President Erdogan continues to tighten his grip on power. The lack of any real checks and balances on the presidency does not bode well for the country’s development.
The AKP renamed President Erdogan as head of the party at an extraordinary party conference over the weekend. In the past, the president was considered impartial and was not allowed to be affiliated with any party. However, the recent constitutional reform has reversed that and the center of governmental power now rests at the presidency. A cabinet shuffle is expected any day now, and markets must be cognizant that loyalty may be rewarded over ability.
The next elections aren’t due until 2019. Erdogan can now hold two more terms as president, and not counting the terms already served. The AKP is expected to continue its dominance for the foreseeable future. Indeed, Erdogan could theoretically remain in power until 2029.
The state of emergency in place since last July’s coup attempt remains in place. Recent comments by Erdogan suggest it won’t be lifted anytime soon. Meanwhile, periodic purges of suspected “Gulenists” continue. Turkey scores OK in the World Bank’s Ease of Doing Business rankings (69 out of 190) as well as Transparency International’s Corruption Perceptions Index (75 out of 176).
The recent decision by the US to arm Syrian Kurds was condemned by Turkey. Turkey is concerned that the Syrian Kurds could eventually decide to help the Turkish Kurds in fighting for more autonomy. US-Turkish relations were also strained by violence between Erdogan’s bodyguards and protestors at the Turkish embassy in Washington DC.
The economy is still sluggish. GDP growth is forecast by the IMF to decelerate modestly to 2.5% in 2017 from 2.9% in 2016, before picking up to 3.3% in 2018. GDP rose 3.5% y/y in Q4, recovering from the coup-related slump of -1.3% y/y in Q3. Monthly data so far show in Q1 suggest some very modest acceleration. Still, growth falls far short of the near-double digit growth enjoyed during the early years of Erdogan’s rule.
Price pressures bear watching, with CPI accelerating to 11.9% y/y in April from 11.3% in March. That was the highest rate since October 2008, and inflation is moving further above the 3-7% target range. Low base effects suggest inflation may accelerate further this year.
This supports the case for further policy tightening. The Central Bank of Turkey next meets June 15, and another hike in the Late Liquidity Window rate seems likely. This has become the central bank’s de facto policy rate, and was last hiked 50 bp to 12.25% in April. This rate acts like the upper bound on commercial banks’ average cost of funding, which has been steadily rising.
Fiscal policy is worsening. The budget deficit was around -3% of GDP in 2016. So far in 2017, expenditures have risen sharply even as revenue collection has lagged. The deficit is expected to narrow to around -2.5% of GDP in both 2017 and 2018. In light of recent budgetary trends, we believe that these forecasts are too optimistic.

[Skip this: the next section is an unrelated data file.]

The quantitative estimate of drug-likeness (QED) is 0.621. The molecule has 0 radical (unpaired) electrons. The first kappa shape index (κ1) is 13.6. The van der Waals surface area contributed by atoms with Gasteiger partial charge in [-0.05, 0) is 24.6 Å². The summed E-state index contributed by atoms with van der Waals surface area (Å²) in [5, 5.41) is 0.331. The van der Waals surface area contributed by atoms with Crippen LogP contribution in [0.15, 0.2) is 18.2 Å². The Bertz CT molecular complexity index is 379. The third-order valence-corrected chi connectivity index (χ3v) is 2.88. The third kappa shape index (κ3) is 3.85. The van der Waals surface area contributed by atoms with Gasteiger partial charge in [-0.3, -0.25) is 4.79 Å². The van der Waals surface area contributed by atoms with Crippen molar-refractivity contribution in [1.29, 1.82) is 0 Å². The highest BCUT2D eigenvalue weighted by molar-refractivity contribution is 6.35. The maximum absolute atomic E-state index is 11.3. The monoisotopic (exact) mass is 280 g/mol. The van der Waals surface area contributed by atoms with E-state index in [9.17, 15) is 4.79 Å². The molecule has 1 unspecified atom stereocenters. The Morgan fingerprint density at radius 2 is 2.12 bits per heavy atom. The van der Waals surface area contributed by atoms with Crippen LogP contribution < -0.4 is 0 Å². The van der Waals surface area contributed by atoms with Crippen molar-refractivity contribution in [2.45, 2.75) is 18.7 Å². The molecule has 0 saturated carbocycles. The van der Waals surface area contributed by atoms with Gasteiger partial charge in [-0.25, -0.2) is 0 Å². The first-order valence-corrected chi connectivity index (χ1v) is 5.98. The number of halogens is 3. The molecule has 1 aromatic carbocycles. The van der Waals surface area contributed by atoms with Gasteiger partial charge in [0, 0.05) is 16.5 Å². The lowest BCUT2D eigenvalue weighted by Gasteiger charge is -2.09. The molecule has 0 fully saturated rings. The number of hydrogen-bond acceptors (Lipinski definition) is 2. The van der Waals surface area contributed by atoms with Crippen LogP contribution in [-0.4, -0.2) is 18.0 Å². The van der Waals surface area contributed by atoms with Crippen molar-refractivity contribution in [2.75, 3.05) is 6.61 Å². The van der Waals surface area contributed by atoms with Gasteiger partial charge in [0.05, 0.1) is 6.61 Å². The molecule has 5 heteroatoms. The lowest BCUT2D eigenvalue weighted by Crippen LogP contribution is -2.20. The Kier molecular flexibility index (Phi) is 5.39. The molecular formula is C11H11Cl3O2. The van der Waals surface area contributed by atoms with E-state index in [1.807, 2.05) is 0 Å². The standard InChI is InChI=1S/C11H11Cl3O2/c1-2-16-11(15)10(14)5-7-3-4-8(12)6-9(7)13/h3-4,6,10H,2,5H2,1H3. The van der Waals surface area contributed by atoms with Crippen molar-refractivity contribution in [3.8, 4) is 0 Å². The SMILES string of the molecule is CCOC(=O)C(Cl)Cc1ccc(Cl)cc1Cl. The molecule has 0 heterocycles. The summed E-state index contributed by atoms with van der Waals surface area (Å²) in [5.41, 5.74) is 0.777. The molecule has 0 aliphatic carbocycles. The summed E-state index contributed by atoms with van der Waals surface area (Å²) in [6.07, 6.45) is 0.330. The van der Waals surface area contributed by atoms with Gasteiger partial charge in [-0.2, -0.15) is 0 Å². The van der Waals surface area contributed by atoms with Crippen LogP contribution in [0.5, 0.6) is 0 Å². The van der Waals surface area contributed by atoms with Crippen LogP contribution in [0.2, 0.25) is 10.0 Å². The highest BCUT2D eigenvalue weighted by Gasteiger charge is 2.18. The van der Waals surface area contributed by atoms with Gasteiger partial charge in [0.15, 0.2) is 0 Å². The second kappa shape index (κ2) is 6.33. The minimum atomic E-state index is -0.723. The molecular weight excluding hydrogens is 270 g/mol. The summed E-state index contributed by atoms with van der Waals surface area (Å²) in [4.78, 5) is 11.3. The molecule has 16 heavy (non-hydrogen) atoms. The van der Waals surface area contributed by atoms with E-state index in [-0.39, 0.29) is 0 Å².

The external accounts remain in decent shape. Stronger growth in Western Europe has helped exports, while low energy prices and the sluggish economy have helped reduce imports. The current account deficit was about -4% of GDP in both 2015 and 2016, but is expected to widen slightly to -5% in both 2017 and 2018. With FDI near the lows, that means greater dependence on hot money flows to finance the current account gap.
Foreign reserves have continued to fall to new cycle lows. At $85 bln in April, they are the lowest since July 2012. They cover 4 months of import and are only 40% of its stock of short-term external debt. Usable foreign reserves (netting out commercial banks’ FX deposits at the central bank) are even lower, at around $27 bln in April.
The lira continues to underperform. In 2016, TRY fell -17% vs. USD and was behind only the worst performer ARS (-18%). So far in 2017, TRY is -1.1% YTD and is again ahead of only the worst performer ARS (-1.9%). Our EM FX model shows the lira to have VERY WEAK fundamentals, so this year’s underperformance is to be expected.
USD/TRY has traded largely in a narrow 3.50-3.80 range since the end of January. Retracement objectives from the January-April drop come in near 3.67 (38%), 3.7150 (50%), and 3.76 (62%), while the 200-day moving average comes in near 3.4205.
Turkish equities are outperforming after lagging last year. In 2016, MSCI Turkey was up 4% vs. 7% for MSCI EM. So far this year, MSCI Turkey is up 24.4% YTD and compares to 17% YTD for MSCI EM. This outperformance should ebb, as our EM Equity model has Turkey at a NEUTRAL position.
Turkish bonds have outperformed recently. The yield on 10-year local currency government bonds is about -64 bp YTD. This is behind only the best performers Argentina (-149 bp), Indonesia (-92 bp), Russia (-87 bp), Colombia (-77 bp), and Peru (-64 bp). With inflation likely to continue rising and the central bank likely to tighten further, we think Turkish bonds will start underperforming.
Our own sovereign ratings model has Turkey’s implied rating worsening a notch this quarter to BB-/Ba3/BB-. We think Turkey continues to face growing downgrade risks to its BB/Ba1/BB+ ratings.